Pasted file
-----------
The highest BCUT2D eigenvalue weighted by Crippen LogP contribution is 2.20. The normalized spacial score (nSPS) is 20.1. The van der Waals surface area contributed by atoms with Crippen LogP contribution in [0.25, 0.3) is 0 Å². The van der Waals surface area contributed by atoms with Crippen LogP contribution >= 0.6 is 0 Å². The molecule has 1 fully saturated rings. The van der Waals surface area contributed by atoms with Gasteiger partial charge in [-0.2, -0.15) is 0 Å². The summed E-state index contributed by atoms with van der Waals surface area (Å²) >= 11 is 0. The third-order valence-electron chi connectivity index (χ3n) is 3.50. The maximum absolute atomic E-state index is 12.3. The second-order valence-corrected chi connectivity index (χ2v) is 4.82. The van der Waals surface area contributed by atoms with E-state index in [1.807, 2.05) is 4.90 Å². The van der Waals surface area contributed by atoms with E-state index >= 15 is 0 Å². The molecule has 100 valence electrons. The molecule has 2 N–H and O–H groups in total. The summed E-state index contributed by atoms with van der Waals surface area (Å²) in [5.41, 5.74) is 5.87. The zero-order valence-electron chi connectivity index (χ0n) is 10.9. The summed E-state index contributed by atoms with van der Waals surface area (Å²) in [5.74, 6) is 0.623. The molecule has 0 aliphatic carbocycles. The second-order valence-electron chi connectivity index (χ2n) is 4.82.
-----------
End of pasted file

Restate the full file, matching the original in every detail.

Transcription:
The highest BCUT2D eigenvalue weighted by Crippen LogP contribution is 2.20. The normalized spacial score (nSPS) is 20.1. The van der Waals surface area contributed by atoms with Crippen LogP contribution in [0.25, 0.3) is 0 Å². The van der Waals surface area contributed by atoms with Crippen LogP contribution >= 0.6 is 0 Å². The molecule has 1 fully saturated rings. The van der Waals surface area contributed by atoms with Gasteiger partial charge in [-0.2, -0.15) is 0 Å². The summed E-state index contributed by atoms with van der Waals surface area (Å²) >= 11 is 0. The third-order valence-electron chi connectivity index (χ3n) is 3.50. The maximum absolute atomic E-state index is 12.3. The second-order valence-corrected chi connectivity index (χ2v) is 4.82. The van der Waals surface area contributed by atoms with E-state index in [1.807, 2.05) is 4.90 Å². The van der Waals surface area contributed by atoms with E-state index >= 15 is 0 Å². The molecule has 100 valence electrons. The molecule has 2 N–H and O–H groups in total. The summed E-state index contributed by atoms with van der Waals surface area (Å²) in [5.41, 5.74) is 5.87. The zero-order valence-electron chi connectivity index (χ0n) is 10.9. The summed E-state index contributed by atoms with van der Waals surface area (Å²) in [5.74, 6) is 0.623. The molecule has 0 aliphatic carbocycles. The second-order valence-electron chi connectivity index (χ2n) is 4.82.